Wednesday, March 19, 2008

Look before you cross

Ok I know you have the right of way but I have the massive weapon.
I don't want to hit you and wouldn't go fast through a pedestrian cross walk but I might have to 'bump' into you if you're in the way and that wouldn't feel good, I drive a tank.

Rules your mother should have taught you but may not have - so I'll help you out:
1. Look BOTH ways before you cross.
2. If a car is coming either A. wait for it to go by or B. Look for eye contact and a signal with the driver
3. Hold hands with the person - adult - next to you
4. Walk QUICKLY across the street
5. Turn back to wave or in some way, thank the person who let you across.
6. Repeat as necessary across multiple cross walks, especially in an intersection.

Any Questions?

Monday, March 17, 2008

Numb Feet Under the Desk....

Back at my school desk from spring break - my feet are tingling as they go numb...there's no heat. Funny how ironic 'spring break' is when I'm wearing a sweater and want to be under my covers!

I have to vent somewhere today, I just finished reading Orlando by Virginia Woolf - and someone PLEASE tell me why we still have this book in print? I'm not just whining, I'm not writing it off, I am asking a serious question.
Here is the premise since I don't know a single other person who has read the book....

Orlando is a boy who loves nature, has deep thoughts, and is apparently a servant to the Queen and is therefore obsessed with her hands. Orlando grows up -in a home with 400+ rooms which he walks through every night all the way through his life. He has a romantic fling with a Russian named Sasha during which time London is frozen - so much so that that river becomes the center of social life. Then suddenly amidst a rain storm the river melts and floods everything and his planned escape with Sasha doesn't happen. His heart is broken and for an undetermined amount of time he sulks, in nature, in writing, in admiring other artists from afar. Then he takes off as an ambassador and while away he falls into company with a gypsy. Get this - then he falls asleep and sleeps for 7 days, when he wakes up, he is a WOMAN. Yes he mysteriously underwent a sexchange in the 18th century.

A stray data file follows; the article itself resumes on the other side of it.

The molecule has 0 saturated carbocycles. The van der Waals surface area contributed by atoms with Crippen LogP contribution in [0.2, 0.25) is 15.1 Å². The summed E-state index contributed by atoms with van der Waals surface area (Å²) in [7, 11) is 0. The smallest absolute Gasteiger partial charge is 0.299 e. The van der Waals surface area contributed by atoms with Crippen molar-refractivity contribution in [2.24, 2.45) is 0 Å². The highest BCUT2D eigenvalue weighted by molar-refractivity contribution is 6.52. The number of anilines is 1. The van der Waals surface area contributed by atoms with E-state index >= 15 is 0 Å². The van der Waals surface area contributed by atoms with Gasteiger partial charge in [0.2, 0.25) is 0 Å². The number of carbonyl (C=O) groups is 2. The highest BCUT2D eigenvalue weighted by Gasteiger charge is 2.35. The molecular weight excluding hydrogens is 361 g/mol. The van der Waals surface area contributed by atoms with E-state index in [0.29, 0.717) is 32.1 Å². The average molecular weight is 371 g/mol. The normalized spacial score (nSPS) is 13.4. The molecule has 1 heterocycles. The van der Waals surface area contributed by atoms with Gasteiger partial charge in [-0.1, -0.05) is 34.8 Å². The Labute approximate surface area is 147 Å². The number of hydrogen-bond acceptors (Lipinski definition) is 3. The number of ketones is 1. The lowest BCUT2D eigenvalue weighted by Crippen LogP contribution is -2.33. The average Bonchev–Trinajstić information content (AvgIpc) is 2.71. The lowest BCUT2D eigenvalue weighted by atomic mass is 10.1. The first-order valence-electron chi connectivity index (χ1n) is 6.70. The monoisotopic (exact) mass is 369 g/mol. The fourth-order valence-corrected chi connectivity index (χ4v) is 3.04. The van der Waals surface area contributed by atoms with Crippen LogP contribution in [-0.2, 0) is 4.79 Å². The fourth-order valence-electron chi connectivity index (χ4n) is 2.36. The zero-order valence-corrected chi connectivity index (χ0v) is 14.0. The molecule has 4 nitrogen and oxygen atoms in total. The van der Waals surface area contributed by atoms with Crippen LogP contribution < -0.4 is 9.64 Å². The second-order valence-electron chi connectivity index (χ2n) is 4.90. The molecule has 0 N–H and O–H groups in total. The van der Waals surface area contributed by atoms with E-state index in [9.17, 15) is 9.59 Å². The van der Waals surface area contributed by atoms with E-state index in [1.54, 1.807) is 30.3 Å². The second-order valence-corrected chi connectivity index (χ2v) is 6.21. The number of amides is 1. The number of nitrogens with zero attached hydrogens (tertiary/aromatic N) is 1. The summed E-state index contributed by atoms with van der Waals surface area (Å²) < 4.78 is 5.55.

SHE now enjoys being female and spends 50 some odd pages comparing life as a female versus that as a male and then decides to return home to England where no one questions her. She shares in the company of accomplished artists like Pope, Swift, and others - learns to be a hostess etc. She watches the century change - still only barely 30 (how?) and sees a whore who he reveals his masculine side to... weird. Somehow amidst various role-changes where She/He choses when to be male and when to be female, she begins to wear the skirts that women wear when they are pregnant and then suddenly feels compelled to be married. She runs outside and decides she must be nature's wife and trips and falls among roots. Suddenly a man appears and they fall in love and get married within what appears to be 9 days although is described as a few minutes. He sails to Cape Horn and she remains some point seems to have a child - at which point it is March but then it is October on the next page.

Her manuscript of a poem she has been working on for - 3oo years?! - is published by a dear old friend who she describes as literature itself. Then she begins to talk to her different selves and naming them and pulling in different habits and phrases from other parts of her life into the life she is currently living - and only at the age of 36. She begins to talk of a wild goose and suddenly it becomes clear that the entire novel, with it's random and informal direct words to the reader from the 'biographer' is a commentary on the impossibility of art and achieving greatness.
Or is it?
I finished the book unsure of what I read - all 339 pages of it.

And at 6pm I will go to class to discuss it. Hmmm

Meanwhile my feet are growing numb and I have two papers to write - this doesn't count as academic work. So welcome back to school cold feet and oh Happy St. Patrick's Day.